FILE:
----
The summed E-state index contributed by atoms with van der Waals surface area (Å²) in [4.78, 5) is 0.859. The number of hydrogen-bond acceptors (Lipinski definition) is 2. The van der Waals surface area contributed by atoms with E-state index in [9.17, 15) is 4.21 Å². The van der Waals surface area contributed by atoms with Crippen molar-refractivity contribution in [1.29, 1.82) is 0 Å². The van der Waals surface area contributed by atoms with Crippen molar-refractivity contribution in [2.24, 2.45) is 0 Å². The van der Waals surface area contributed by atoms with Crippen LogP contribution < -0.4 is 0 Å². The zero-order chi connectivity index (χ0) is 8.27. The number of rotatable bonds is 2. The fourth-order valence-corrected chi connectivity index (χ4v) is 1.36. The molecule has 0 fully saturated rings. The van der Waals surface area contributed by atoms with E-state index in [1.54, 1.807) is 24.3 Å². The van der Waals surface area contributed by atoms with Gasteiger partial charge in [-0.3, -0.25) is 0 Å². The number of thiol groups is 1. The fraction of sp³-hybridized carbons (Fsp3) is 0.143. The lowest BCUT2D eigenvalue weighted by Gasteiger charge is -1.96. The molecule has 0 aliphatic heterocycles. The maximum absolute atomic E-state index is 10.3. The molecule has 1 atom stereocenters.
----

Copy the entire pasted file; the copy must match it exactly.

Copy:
The summed E-state index contributed by atoms with van der Waals surface area (Å²) in [4.78, 5) is 0.859. The number of hydrogen-bond acceptors (Lipinski definition) is 2. The van der Waals surface area contributed by atoms with E-state index in [9.17, 15) is 4.21 Å². The van der Waals surface area contributed by atoms with Crippen molar-refractivity contribution in [1.29, 1.82) is 0 Å². The van der Waals surface area contributed by atoms with Crippen molar-refractivity contribution in [2.24, 2.45) is 0 Å². The van der Waals surface area contributed by atoms with Crippen LogP contribution < -0.4 is 0 Å². The zero-order chi connectivity index (χ0) is 8.27. The number of rotatable bonds is 2. The fourth-order valence-corrected chi connectivity index (χ4v) is 1.36. The molecule has 0 fully saturated rings. The van der Waals surface area contributed by atoms with E-state index in [1.54, 1.807) is 24.3 Å². The van der Waals surface area contributed by atoms with Gasteiger partial charge in [-0.3, -0.25) is 0 Å². The number of thiol groups is 1. The fraction of sp³-hybridized carbons (Fsp3) is 0.143. The lowest BCUT2D eigenvalue weighted by Gasteiger charge is -1.96. The molecule has 0 aliphatic heterocycles. The maximum absolute atomic E-state index is 10.3. The molecule has 1 atom stereocenters.